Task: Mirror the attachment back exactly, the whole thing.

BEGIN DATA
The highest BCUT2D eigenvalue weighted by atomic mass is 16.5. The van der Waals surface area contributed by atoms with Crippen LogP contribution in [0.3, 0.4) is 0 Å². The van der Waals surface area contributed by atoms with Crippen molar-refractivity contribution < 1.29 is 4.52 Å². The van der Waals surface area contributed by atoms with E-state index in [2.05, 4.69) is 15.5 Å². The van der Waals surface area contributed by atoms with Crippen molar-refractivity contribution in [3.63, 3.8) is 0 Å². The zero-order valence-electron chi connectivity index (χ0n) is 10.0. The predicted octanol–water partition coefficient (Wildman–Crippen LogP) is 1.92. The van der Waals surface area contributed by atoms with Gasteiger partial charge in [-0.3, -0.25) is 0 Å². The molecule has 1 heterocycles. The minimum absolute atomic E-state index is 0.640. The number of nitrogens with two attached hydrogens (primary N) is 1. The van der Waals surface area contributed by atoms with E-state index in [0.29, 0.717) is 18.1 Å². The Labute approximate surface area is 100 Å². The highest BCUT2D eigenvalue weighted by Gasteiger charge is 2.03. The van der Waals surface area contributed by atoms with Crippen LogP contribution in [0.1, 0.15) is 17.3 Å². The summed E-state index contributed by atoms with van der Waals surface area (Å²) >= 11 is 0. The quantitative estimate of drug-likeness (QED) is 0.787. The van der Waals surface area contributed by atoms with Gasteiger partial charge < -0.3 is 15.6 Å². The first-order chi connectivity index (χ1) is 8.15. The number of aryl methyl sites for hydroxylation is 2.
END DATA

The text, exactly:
The highest BCUT2D eigenvalue weighted by atomic mass is 16.5. The van der Waals surface area contributed by atoms with Crippen LogP contribution in [0.3, 0.4) is 0 Å². The van der Waals surface area contributed by atoms with Crippen molar-refractivity contribution < 1.29 is 4.52 Å². The van der Waals surface area contributed by atoms with E-state index in [2.05, 4.69) is 15.5 Å². The van der Waals surface area contributed by atoms with Crippen molar-refractivity contribution in [3.63, 3.8) is 0 Å². The zero-order valence-electron chi connectivity index (χ0n) is 10.0. The predicted octanol–water partition coefficient (Wildman–Crippen LogP) is 1.92. The van der Waals surface area contributed by atoms with Gasteiger partial charge in [-0.3, -0.25) is 0 Å². The molecule has 1 heterocycles. The minimum absolute atomic E-state index is 0.640. The number of nitrogens with two attached hydrogens (primary N) is 1. The van der Waals surface area contributed by atoms with E-state index in [0.29, 0.717) is 18.1 Å². The Labute approximate surface area is 100 Å². The highest BCUT2D eigenvalue weighted by Gasteiger charge is 2.03. The van der Waals surface area contributed by atoms with Crippen LogP contribution in [0.1, 0.15) is 17.3 Å². The summed E-state index contributed by atoms with van der Waals surface area (Å²) >= 11 is 0. The quantitative estimate of drug-likeness (QED) is 0.787. The van der Waals surface area contributed by atoms with Gasteiger partial charge < -0.3 is 15.6 Å². The first-order chi connectivity index (χ1) is 8.15. The number of aryl methyl sites for hydroxylation is 2.